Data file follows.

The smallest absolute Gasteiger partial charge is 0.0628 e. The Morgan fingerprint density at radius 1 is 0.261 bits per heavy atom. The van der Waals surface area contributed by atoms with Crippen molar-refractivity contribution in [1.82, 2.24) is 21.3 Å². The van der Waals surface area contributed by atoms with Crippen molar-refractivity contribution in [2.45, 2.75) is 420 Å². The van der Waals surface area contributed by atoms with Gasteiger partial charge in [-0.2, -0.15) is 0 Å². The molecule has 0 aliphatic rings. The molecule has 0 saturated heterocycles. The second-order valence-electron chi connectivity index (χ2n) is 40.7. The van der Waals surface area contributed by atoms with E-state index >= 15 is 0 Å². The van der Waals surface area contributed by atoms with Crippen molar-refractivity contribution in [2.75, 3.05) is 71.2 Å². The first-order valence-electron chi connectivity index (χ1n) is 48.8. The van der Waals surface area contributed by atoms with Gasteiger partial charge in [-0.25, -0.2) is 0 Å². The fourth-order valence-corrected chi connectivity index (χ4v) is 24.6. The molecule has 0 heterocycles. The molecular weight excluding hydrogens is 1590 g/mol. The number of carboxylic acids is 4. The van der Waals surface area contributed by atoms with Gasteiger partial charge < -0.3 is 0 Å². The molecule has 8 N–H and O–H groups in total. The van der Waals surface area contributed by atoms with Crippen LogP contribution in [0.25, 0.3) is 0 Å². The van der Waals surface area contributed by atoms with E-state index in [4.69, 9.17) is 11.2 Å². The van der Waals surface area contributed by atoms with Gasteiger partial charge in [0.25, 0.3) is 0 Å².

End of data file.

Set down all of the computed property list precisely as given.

The smallest absolute Gasteiger partial charge is 0.0628 e. The Morgan fingerprint density at radius 1 is 0.261 bits per heavy atom. The van der Waals surface area contributed by atoms with Crippen molar-refractivity contribution in [1.82, 2.24) is 21.3 Å². The van der Waals surface area contributed by atoms with Crippen molar-refractivity contribution in [2.45, 2.75) is 420 Å². The van der Waals surface area contributed by atoms with Gasteiger partial charge in [-0.2, -0.15) is 0 Å². The molecule has 0 aliphatic rings. The molecule has 0 saturated heterocycles. The second-order valence-electron chi connectivity index (χ2n) is 40.7. The van der Waals surface area contributed by atoms with E-state index >= 15 is 0 Å². The van der Waals surface area contributed by atoms with Crippen molar-refractivity contribution in [2.75, 3.05) is 71.2 Å². The first-order valence-electron chi connectivity index (χ1n) is 48.8. The van der Waals surface area contributed by atoms with Gasteiger partial charge in [-0.25, -0.2) is 0 Å². The fourth-order valence-corrected chi connectivity index (χ4v) is 24.6. The molecule has 0 heterocycles. The molecular weight excluding hydrogens is 1590 g/mol. The number of carboxylic acids is 4. The van der Waals surface area contributed by atoms with Gasteiger partial charge < -0.3 is 0 Å². The molecule has 8 N–H and O–H groups in total. The van der Waals surface area contributed by atoms with Crippen LogP contribution in [0.25, 0.3) is 0 Å². The van der Waals surface area contributed by atoms with E-state index in [4.69, 9.17) is 11.2 Å². The van der Waals surface area contributed by atoms with Gasteiger partial charge in [0.25, 0.3) is 0 Å².